In a flurry of calls that began early in the morning and rounded out an already frantically paced week, Trump spoke with Abe, Merkel, Putin, Hollande and Australian Prime Minister Malcolm Turnbull.

The conversations gave the president an early opportunity to explain new policies that have baffled and unnerved much of the rest of the world — particularly his order to temporarily halt all refugee arrivals and those of travelers from Iran, Iraq, Libya, Somalia, Sudan, Syria and Yemen.

European leaders are also concerned about Trump’s virulent criticism of NATO — he has dubbed the transatlantic military alliance “obsolete” — at a time when it stands as the main defense against Putin.

But in his call with Merkel, Trump agreed on NATO’s “fundamental importance,” the White House said.

The United States provides significant funding to NATO, and Trump has urged other member nations to step up their contributions.

Trump’s pronouncement on Muslim immigration makes good on one of his most controversial campaign promises to subject travelers from Islamic countries to “extreme vetting,” which he declared would make America safe from “radical Islamic terrorists.”

“It’s not a Muslim ban,” Trump insisted.

“It’s working out very nicely. You see it at the airports, you see it all over,” he told reporters.

The new protocols specifically bar Syrian refugees from the United States indefinitely, or until the president himself decides that they no longer pose a threat.

The legal challenge, which won a first battle in U.S. District Court in New York, was filed by the American Civil Liberties Union and other advocacy groups after two Iraqi men were detained late Friday at JFK.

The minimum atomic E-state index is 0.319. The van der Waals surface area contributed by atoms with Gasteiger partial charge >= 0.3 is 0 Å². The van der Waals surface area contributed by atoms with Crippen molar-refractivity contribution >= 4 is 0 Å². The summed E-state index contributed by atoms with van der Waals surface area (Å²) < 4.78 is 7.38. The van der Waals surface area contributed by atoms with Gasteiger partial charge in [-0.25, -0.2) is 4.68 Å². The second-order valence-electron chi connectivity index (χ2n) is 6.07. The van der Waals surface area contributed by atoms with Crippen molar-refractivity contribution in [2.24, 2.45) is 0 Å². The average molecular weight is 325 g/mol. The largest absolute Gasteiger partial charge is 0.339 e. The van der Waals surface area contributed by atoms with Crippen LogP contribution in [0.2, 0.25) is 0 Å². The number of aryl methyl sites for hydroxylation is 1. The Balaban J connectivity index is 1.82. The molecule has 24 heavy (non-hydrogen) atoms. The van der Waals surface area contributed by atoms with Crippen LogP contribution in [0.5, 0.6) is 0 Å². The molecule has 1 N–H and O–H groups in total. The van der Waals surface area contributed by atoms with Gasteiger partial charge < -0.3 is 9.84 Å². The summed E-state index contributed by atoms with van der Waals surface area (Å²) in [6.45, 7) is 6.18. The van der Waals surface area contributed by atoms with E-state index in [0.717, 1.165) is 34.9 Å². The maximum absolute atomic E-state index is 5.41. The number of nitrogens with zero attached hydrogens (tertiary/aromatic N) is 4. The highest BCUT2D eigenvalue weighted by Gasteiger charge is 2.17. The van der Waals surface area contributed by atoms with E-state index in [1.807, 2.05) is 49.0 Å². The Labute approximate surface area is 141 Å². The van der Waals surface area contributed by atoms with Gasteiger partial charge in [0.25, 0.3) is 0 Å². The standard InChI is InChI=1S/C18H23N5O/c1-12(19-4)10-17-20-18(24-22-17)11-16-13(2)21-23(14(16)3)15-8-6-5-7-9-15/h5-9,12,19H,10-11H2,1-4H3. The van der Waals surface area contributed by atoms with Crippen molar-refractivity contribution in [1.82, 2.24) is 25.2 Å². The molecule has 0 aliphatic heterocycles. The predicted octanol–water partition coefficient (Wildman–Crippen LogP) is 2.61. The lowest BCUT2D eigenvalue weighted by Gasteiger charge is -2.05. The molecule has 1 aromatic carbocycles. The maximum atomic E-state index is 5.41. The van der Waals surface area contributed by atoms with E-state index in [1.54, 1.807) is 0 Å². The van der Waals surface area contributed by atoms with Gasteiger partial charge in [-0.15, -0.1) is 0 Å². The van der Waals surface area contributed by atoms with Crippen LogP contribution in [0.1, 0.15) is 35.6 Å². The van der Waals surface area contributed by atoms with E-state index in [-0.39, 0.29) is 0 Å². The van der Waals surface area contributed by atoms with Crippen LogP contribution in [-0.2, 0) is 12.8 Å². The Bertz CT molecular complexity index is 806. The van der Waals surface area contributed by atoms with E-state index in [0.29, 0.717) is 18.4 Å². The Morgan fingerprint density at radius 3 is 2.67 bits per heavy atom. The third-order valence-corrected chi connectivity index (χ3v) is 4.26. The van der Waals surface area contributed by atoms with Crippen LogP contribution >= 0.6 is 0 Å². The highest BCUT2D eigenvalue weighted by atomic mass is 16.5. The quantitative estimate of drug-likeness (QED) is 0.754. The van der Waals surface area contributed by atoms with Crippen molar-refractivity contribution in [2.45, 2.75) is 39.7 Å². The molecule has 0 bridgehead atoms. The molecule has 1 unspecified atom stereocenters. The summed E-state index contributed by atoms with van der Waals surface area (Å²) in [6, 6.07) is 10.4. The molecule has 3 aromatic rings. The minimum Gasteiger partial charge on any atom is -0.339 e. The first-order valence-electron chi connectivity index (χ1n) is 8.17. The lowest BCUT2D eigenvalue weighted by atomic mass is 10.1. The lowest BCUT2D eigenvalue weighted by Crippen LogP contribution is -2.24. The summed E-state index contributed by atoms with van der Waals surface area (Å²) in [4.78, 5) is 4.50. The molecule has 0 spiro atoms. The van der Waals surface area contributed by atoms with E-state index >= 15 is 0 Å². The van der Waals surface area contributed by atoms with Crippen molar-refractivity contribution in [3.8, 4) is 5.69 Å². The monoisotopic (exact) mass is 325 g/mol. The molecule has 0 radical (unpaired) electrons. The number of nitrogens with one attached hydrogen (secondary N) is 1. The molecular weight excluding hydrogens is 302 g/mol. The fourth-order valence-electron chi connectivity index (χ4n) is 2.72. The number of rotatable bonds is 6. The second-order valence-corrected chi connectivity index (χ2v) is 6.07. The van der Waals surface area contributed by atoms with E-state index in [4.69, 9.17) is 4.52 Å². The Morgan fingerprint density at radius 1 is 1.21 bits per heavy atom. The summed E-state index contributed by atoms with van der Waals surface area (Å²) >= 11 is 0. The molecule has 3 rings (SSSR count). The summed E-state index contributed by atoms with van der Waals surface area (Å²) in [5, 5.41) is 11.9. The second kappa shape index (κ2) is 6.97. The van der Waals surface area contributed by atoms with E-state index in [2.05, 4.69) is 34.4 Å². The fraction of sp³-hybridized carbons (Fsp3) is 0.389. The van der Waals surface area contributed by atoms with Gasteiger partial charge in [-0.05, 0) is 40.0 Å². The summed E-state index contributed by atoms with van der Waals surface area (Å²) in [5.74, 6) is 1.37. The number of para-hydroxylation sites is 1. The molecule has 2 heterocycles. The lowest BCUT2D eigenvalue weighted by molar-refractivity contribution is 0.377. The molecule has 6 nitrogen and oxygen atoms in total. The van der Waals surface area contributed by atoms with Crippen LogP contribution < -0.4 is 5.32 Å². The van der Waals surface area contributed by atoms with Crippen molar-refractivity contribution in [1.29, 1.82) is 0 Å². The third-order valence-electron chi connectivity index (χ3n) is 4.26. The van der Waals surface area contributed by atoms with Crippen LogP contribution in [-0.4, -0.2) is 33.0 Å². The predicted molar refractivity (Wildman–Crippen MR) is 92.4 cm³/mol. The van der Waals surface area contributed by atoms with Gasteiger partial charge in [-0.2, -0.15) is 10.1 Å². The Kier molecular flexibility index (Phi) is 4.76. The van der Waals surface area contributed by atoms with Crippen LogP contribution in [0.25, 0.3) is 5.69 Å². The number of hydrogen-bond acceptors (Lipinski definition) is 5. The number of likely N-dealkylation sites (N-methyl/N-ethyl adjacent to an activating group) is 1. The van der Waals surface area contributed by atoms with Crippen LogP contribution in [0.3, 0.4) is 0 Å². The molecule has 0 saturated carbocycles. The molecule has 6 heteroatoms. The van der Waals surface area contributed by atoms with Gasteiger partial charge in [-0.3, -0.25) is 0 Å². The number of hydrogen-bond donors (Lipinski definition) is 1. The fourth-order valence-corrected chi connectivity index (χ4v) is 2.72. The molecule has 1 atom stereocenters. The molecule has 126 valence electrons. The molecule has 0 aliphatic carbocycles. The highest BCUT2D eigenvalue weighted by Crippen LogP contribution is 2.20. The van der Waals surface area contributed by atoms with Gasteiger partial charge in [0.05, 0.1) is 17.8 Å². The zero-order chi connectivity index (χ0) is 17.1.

One of the men, Hameed Khalid Darweesh, had worked for the U.S. government in Iraq for 10 years.

“America is the greatest nation, the greatest people in the world,” Darweesh said after his release.

Mark Doss, a supervising attorney at the International Refugee Project at the Urban Justice Center, said Darweesh’s detention and release showed the new policy was being implemented “with no guidance.”

The ban has also triggered a political backlash.

“To my colleagues: don’t ever again lecture me on American moral leadership if you chose to be silent today,” Connecticut Sen. Chris Murphy, a Democrat, tweeted late Friday.

His tweet was accompanied by the now iconic photograph of Aylan Kurdi, a 3-year-old Syrian boy whose body washed up on a beach in Turkey in 2015 after a failed attempt to flee Syria’s brutal war to join relatives in Canada.

International groups and civil liberties organizations have roundly condemned Trump’s orders.

“‘Extreme vetting’ is just a euphemism for discriminating against Muslims,” said ACLU executive director Anthony Romero.

Romero said Trump’s order breached the Constitution’s ban on religious discrimination by choosing countries with Muslim majorities for tougher treatment.

Iran answered in kind by saying it would ban Americans from entering the country, calling Trump’s action insulting.

But the U.S. leader did get backing from Czech President Milos Zeman, who praised him for being “concerned with the safety of his citizens.”